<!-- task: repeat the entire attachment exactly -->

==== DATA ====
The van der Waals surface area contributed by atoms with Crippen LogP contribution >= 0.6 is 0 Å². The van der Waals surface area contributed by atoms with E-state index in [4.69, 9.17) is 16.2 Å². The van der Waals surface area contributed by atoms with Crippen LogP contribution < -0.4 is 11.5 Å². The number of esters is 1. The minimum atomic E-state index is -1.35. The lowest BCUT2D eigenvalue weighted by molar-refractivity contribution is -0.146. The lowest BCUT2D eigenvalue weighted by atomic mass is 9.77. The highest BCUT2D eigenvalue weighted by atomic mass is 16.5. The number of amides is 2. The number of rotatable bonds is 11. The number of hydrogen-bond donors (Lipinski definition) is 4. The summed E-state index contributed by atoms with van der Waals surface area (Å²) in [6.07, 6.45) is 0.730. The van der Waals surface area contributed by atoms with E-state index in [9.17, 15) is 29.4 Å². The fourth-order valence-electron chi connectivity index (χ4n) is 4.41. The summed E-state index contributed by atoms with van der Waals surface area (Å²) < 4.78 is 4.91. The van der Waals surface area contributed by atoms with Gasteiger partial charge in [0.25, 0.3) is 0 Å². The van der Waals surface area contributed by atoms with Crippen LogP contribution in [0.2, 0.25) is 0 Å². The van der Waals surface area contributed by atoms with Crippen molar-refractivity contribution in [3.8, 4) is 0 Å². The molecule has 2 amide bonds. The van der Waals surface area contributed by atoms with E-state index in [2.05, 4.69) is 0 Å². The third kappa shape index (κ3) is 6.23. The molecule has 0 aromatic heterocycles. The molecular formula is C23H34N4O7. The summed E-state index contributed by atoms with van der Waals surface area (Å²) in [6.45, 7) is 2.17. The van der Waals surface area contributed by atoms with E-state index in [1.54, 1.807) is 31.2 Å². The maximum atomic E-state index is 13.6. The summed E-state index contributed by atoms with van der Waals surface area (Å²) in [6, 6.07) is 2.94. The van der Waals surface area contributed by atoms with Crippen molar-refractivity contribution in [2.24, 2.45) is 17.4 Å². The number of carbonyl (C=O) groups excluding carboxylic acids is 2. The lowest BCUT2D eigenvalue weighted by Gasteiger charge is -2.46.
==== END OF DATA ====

The van der Waals surface area contributed by atoms with Crippen LogP contribution >= 0.6 is 0 Å². The van der Waals surface area contributed by atoms with E-state index in [4.69, 9.17) is 16.2 Å². The van der Waals surface area contributed by atoms with Crippen LogP contribution < -0.4 is 11.5 Å². The number of esters is 1. The minimum atomic E-state index is -1.35. The lowest BCUT2D eigenvalue weighted by molar-refractivity contribution is -0.146. The lowest BCUT2D eigenvalue weighted by atomic mass is 9.77. The highest BCUT2D eigenvalue weighted by atomic mass is 16.5. The number of amides is 2. The number of rotatable bonds is 11. The number of hydrogen-bond donors (Lipinski definition) is 4. The summed E-state index contributed by atoms with van der Waals surface area (Å²) in [6.07, 6.45) is 0.730. The van der Waals surface area contributed by atoms with E-state index in [9.17, 15) is 29.4 Å². The fourth-order valence-electron chi connectivity index (χ4n) is 4.41. The summed E-state index contributed by atoms with van der Waals surface area (Å²) < 4.78 is 4.91. The van der Waals surface area contributed by atoms with Gasteiger partial charge in [0.25, 0.3) is 0 Å². The van der Waals surface area contributed by atoms with Crippen LogP contribution in [0.2, 0.25) is 0 Å². The van der Waals surface area contributed by atoms with Crippen molar-refractivity contribution in [3.8, 4) is 0 Å². The molecule has 2 amide bonds. The van der Waals surface area contributed by atoms with E-state index in [2.05, 4.69) is 0 Å². The third kappa shape index (κ3) is 6.23. The molecule has 0 aromatic heterocycles. The molecular formula is C23H34N4O7. The summed E-state index contributed by atoms with van der Waals surface area (Å²) in [6.45, 7) is 2.17. The van der Waals surface area contributed by atoms with E-state index in [1.54, 1.807) is 31.2 Å². The maximum atomic E-state index is 13.6. The summed E-state index contributed by atoms with van der Waals surface area (Å²) in [6, 6.07) is 2.94. The van der Waals surface area contributed by atoms with Crippen molar-refractivity contribution in [2.24, 2.45) is 17.4 Å². The number of carbonyl (C=O) groups excluding carboxylic acids is 2. The lowest BCUT2D eigenvalue weighted by Gasteiger charge is -2.46.